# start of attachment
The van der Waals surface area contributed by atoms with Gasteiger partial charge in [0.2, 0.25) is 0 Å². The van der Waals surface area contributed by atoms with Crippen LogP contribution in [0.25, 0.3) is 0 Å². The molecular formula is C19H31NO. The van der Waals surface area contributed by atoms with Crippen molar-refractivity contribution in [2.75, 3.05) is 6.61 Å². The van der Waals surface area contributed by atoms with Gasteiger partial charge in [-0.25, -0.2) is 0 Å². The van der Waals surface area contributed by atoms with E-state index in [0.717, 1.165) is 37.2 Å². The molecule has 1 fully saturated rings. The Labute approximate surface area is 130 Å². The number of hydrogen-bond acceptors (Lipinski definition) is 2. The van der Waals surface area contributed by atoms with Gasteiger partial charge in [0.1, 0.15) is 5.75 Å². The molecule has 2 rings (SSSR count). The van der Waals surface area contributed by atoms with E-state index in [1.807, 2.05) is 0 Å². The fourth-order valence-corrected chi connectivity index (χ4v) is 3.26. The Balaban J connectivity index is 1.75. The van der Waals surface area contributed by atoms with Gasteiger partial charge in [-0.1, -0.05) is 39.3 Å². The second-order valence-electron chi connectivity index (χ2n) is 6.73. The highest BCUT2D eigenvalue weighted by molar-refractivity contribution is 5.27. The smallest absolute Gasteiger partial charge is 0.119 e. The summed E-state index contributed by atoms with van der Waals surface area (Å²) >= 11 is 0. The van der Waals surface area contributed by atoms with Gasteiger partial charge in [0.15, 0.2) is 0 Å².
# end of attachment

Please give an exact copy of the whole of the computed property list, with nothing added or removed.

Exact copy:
The van der Waals surface area contributed by atoms with Gasteiger partial charge in [0.2, 0.25) is 0 Å². The van der Waals surface area contributed by atoms with Crippen LogP contribution in [0.25, 0.3) is 0 Å². The molecular formula is C19H31NO. The van der Waals surface area contributed by atoms with Crippen molar-refractivity contribution in [2.75, 3.05) is 6.61 Å². The van der Waals surface area contributed by atoms with Gasteiger partial charge in [-0.25, -0.2) is 0 Å². The van der Waals surface area contributed by atoms with E-state index in [0.717, 1.165) is 37.2 Å². The molecule has 1 fully saturated rings. The Labute approximate surface area is 130 Å². The number of hydrogen-bond acceptors (Lipinski definition) is 2. The van der Waals surface area contributed by atoms with Gasteiger partial charge in [0.1, 0.15) is 5.75 Å². The molecule has 2 rings (SSSR count). The van der Waals surface area contributed by atoms with E-state index in [1.807, 2.05) is 0 Å². The fourth-order valence-corrected chi connectivity index (χ4v) is 3.26. The Balaban J connectivity index is 1.75. The van der Waals surface area contributed by atoms with Gasteiger partial charge in [-0.1, -0.05) is 39.3 Å². The second-order valence-electron chi connectivity index (χ2n) is 6.73. The highest BCUT2D eigenvalue weighted by molar-refractivity contribution is 5.27. The smallest absolute Gasteiger partial charge is 0.119 e. The summed E-state index contributed by atoms with van der Waals surface area (Å²) >= 11 is 0. The van der Waals surface area contributed by atoms with Gasteiger partial charge in [0.15, 0.2) is 0 Å².